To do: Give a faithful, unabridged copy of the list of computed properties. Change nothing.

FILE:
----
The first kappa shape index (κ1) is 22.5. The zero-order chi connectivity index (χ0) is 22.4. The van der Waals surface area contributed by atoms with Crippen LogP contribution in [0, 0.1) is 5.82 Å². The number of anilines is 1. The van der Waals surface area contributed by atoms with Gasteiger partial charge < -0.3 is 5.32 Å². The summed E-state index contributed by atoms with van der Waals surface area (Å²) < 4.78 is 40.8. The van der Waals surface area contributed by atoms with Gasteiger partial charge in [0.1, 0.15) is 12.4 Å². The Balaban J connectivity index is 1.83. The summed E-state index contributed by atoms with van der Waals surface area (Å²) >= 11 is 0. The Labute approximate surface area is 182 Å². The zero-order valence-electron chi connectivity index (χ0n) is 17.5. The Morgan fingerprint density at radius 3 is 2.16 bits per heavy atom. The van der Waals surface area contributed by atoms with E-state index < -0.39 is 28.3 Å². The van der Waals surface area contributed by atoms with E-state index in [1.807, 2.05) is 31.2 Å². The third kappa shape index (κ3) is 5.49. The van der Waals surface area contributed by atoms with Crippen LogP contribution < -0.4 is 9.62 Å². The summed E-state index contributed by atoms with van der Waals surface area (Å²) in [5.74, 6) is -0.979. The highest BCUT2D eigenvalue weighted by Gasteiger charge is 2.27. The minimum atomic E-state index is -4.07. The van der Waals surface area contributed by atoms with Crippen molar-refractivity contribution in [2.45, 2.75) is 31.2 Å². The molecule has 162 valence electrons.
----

The first kappa shape index (κ1) is 22.5. The zero-order chi connectivity index (χ0) is 22.4. The van der Waals surface area contributed by atoms with Crippen LogP contribution in [0, 0.1) is 5.82 Å². The number of anilines is 1. The van der Waals surface area contributed by atoms with Gasteiger partial charge < -0.3 is 5.32 Å². The summed E-state index contributed by atoms with van der Waals surface area (Å²) < 4.78 is 40.8. The van der Waals surface area contributed by atoms with Gasteiger partial charge in [0.1, 0.15) is 12.4 Å². The Balaban J connectivity index is 1.83. The summed E-state index contributed by atoms with van der Waals surface area (Å²) >= 11 is 0. The Labute approximate surface area is 182 Å². The zero-order valence-electron chi connectivity index (χ0n) is 17.5. The Morgan fingerprint density at radius 3 is 2.16 bits per heavy atom. The van der Waals surface area contributed by atoms with E-state index < -0.39 is 28.3 Å². The van der Waals surface area contributed by atoms with E-state index in [1.807, 2.05) is 31.2 Å². The third kappa shape index (κ3) is 5.49. The van der Waals surface area contributed by atoms with Crippen LogP contribution < -0.4 is 9.62 Å². The summed E-state index contributed by atoms with van der Waals surface area (Å²) in [5.74, 6) is -0.979. The highest BCUT2D eigenvalue weighted by Gasteiger charge is 2.27. The minimum atomic E-state index is -4.07. The van der Waals surface area contributed by atoms with Crippen molar-refractivity contribution in [2.45, 2.75) is 31.2 Å². The molecule has 162 valence electrons.